The first is called Makefile and it includes just one line:

include ../

The second one is a bit more involved. Here we specify the dependencies of our project and we tell the RabbitMQ build system how to compile our Elixir code.

DEPS:=rabbitmq-server rabbitmq-erlang-client elixir_wrapper

define construct_app_commands
	mkdir -p $(APP_DIR)/ebin
	cp $(PACKAGE_DIR)/ebin/* $(APP_DIR)/ebin

define package_rules

	rm -rf $$(@D)
	mkdir -p $$(@D)
	@echo [elided] unzip ezs
	@cd $$(@D) && $$(foreach EZ,$$(wildcard $(PACKAGE_DIR)/build/dep-ezs/*.ez),unzip -q $$(abspath $$(EZ)) &&) :
	touch $$@

mix-compile: $(PACKAGE_DIR)/deps/.done
	mix clean
	ERL_LIBS=$(PACKAGE_DIR)/deps mix compile


I won’t explain this code line by line, but just the remarkable bits. On the first line we declare our plugin’s dependencies. In this case we depend on the rabbitmq server and the rabbitmq-erlang-client in order to have access to all the behaviours and records required by our plugin. Of course we also depend on the Elixir libraries to be shipped with our plugin.

Then we define some make targets to compile our plugin and package it inside an .ez file. (RabbitMQ plugins are shipped as .ez files). The mix-compile target will as the name says, build our Elixir code. As you might have noticed it sets the ERL_LIBS variable our plugin ./deps folder. For that to work we first need to have the dependencies unpacked there, therefore the make rule $(PACKAGE_DIR)/deps/.done, which will unpack into that folder the previously built dependencies.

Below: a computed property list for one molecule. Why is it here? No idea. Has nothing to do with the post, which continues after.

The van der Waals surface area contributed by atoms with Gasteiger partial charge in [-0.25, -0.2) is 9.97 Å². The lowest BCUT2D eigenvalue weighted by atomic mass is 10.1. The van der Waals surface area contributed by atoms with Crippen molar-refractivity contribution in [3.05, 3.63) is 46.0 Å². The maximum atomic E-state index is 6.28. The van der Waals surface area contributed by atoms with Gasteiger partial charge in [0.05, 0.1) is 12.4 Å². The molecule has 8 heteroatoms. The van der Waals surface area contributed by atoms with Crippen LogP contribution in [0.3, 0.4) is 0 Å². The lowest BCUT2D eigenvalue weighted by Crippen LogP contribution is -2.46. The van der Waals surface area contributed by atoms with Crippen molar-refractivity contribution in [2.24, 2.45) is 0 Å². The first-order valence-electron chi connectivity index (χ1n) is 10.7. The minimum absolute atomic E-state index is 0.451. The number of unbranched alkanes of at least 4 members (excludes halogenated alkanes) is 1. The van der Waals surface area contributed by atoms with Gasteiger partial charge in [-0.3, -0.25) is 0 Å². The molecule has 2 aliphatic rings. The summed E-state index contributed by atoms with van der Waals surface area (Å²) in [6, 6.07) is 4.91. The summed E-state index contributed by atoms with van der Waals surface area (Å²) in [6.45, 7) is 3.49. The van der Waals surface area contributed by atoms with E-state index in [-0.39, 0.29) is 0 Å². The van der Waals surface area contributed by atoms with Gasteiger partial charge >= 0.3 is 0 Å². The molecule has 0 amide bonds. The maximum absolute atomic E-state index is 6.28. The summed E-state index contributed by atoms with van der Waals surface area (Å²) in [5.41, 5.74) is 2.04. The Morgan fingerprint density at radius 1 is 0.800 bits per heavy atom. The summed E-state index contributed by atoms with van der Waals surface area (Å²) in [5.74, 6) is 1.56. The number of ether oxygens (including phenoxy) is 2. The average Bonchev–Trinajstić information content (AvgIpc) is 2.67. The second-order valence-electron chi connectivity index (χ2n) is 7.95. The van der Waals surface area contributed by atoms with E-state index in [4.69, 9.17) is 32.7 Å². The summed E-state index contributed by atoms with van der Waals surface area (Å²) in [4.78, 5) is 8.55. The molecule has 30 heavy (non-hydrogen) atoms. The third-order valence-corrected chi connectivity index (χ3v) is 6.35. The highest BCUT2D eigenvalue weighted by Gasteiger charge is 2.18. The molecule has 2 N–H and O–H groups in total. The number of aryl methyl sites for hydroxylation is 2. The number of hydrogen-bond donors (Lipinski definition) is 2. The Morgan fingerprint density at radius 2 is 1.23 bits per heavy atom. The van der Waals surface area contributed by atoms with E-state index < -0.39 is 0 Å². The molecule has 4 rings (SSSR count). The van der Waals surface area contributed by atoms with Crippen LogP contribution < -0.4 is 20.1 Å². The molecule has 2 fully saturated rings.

Finally our define construct_app_commands will copy our .beam files into the destination folder so the RabbitMQ build system will be able to find them and ship them inside our plugin .ez file.

Once we have everything in place it’s time to actually build our plugin. We can do so by simply calling make inside the plugin folder.

Once the build process has finished, we can find the .ez files inside the dist folder

ls dist/
amqp_client-3.3.1.ez                                             rabbit_common-3.3.1.ez                                   rabbitmq_recent_history_exchange_elixir-0.1-rmq3.3.1.ez

From those files we only need to distribute rabbitmq_recent_history_exchange_elixir-0.1-rmq3.3.1.ez and as part of our plugin.

Installing the Plugin

Copy the files rabbitmq_recent_history_exchange_elixir-0.1-rmq3.3.1.ez and into the plugins folder of your RabbitMQ installation and then activate the plugin by calling: /sbin/rabbitmq-plugins enable rabbitmq_recent_history_exchange_elixir.

Once we start the broker we can see in the management interface that we can add exchanges of the type x-recent-history.

Recent History Exchange


And that’s that. We can build RabbitMQ plugins using Elixir, most the yak shaving is done already we just need to use the elixir_wrapper and create the proper file for our plugin. From there it’s just a matter of invoking make. Let me know what do you think and if you build a RabbitMQ plugin using Elixir please share it and let me know.